Tapping into your inner resources

By 1996, I was burned out and needed an unlimited break. So I pulled the plug and moved from Los Angeles to Taos, N.M., to do absolutely nothing until my money ran out. It lasted for five years. I found a great hacienda located on 11 acres for $850 a month, less than a mile from the center to town, and got my first dog. Doesn’t get any better than that.

Early one morning, my doorbell rang and a 13-year-old girl named Olivia, who was my next-door neighbor, said she had missed the school bus and needed a ride. Being a good neighbor, I obliged, even though I was halfway through making my pancake breakfast. Later that same week, her younger brother, Andrew, appeared at my front door with the same request, and I accommodated him. The following week, both of them showed up as they had missed the bus again. Andrew’s school was across town at a good distance from his sister’s school. I even bought Olivia an alarm clock at a garage sale — to no avail.

I learned their parents would wake them and leave for work immediately thereafter. Sometimes the children fell back asleep again. They managed to pick the same time for their emergency when I was making my breakfast. Cold pancakes aren’t fun. I was curious how they had been handling the bus dilemma prior to my moving next door.

My patience was running out when Olivia showed up again. There was never any conversation from her during the ride to the school, as she was monosyllabic. That particular day, I had several of the books I’d written that I was donating to the library. When I pointed them out to Olivia, she said, “That’s all?’ I’m thinking, “Three books aren’t enough?”

I handed her one other book that was a Flintstone comic book, “Fred Protects the Vegetables.” Childhelp USA commissioned Dr. Joyce Mills and me to write a story in conjunction with Hannah-Barbera’s animators. The comic book dealt with children who had been neglected or abused. We wrote it using metaphors of a tomato and a carrot to symbolize children in harm’s way. The carrot had marks on its side from the gardener’s hoe and was wilted because of not being watered enough. The tomato showed the carrot where it had been poked and bruised by the gardener. The vegetables were then transplanted into another garden with a caring gardener. And the vegetables’ original gardener was sent to gardening school to learn how to care for vegetables properly.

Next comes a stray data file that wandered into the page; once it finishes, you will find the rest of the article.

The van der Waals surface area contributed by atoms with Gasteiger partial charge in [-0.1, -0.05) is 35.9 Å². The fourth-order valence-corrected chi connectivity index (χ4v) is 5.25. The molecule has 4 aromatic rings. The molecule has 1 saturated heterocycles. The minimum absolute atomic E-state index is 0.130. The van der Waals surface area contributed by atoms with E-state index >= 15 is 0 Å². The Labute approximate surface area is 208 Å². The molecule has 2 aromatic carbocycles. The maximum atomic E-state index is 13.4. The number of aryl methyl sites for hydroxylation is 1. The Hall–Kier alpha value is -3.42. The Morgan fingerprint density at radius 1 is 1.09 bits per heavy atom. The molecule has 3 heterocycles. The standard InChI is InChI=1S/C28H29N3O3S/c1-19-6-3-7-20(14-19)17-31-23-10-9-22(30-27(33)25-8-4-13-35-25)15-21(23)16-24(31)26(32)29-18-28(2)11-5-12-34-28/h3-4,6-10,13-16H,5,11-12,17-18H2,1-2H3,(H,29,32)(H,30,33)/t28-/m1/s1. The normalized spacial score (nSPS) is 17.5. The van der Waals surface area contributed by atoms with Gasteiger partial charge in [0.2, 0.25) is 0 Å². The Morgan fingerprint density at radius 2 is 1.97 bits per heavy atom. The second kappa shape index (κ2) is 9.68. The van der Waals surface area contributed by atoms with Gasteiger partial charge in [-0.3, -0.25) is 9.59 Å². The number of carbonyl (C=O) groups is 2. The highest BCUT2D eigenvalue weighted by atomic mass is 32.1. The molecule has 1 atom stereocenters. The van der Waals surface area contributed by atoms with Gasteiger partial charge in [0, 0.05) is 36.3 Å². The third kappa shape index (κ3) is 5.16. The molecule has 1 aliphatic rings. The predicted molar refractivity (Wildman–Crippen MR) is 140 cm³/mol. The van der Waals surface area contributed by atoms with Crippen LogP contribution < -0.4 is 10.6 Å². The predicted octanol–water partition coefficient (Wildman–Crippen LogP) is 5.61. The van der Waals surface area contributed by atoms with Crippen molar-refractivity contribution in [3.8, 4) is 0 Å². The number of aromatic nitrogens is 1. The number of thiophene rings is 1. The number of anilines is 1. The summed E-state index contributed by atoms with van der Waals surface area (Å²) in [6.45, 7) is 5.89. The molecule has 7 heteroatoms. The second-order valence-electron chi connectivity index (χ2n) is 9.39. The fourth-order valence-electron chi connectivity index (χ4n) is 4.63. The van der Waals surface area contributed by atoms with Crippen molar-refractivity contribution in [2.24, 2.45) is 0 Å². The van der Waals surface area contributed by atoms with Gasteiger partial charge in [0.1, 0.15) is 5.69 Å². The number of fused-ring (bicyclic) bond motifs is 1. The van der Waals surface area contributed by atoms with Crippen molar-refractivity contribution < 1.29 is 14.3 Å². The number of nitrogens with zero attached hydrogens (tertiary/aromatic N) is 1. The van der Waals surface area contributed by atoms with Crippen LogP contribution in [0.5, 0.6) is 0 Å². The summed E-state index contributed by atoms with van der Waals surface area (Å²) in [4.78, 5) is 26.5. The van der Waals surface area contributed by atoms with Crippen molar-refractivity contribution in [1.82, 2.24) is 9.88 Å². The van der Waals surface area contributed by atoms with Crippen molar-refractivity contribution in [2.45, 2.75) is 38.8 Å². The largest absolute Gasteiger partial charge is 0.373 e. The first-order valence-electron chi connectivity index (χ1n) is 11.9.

As I was dropping her off at her school, I asked, “Wouldn’t you like to wake up and stay awake so that you and your brother wouldn’t always have this problem?” She said, “Of course.” I told her that I had an idea.

“Get an image in your mind of somebody or something that makes you fall back asleep after your parents leave the house,” I said. “Fred”, she told me.

“Fred Flintstone?,” I asked.  She nodded. I thought that’s not much of a stretch as I just mentioned him with my comic book. “As you look at Fred Flintstone’s image, tell Fred to transform himself into another image that will wake you up and keep you awake so you can be on the school bus without any difficulties.” She responded, “It’s a fairy godmother with bright light all around her.”

I suggested, “Ask the fairy godmother if she’ll wake you up and keep you awake?” Olivia replied, “She smiled and said yes.” I then had her imagine that positive image coming into the heart area of her body.

Months went by and no young neighbors came knocking at my door before or during breakfast. I never saw Olivia again until a couple of months later, when she was at a distance from me mowing her lawn. I had to yell to get her attention. “How did school go the rest of the year? Were you able to get up and stay up and catch the school bus on time?”

“Yes,” she said. “Every morning that fairy godmother would wake me up by shouting, ‘Get up. Get out of bed!’”

Try this exercise regarding any person, event or situation in your life that causes you frustration or conflict. Ask your imagination to give you an image that makes you have that problem. There’s no need to intentionally “think” one up. Just telling your imagination to do so will result in your having an image appear spontaneously.

Once you have an image, tell that image while looking at it to transform itself into another image that will give you the positive outcome you desire. Then imagine that image coming inside the heart area of your body. Use this exercise with yourself, your children or grandchildren. Let me know via email what you experienced.

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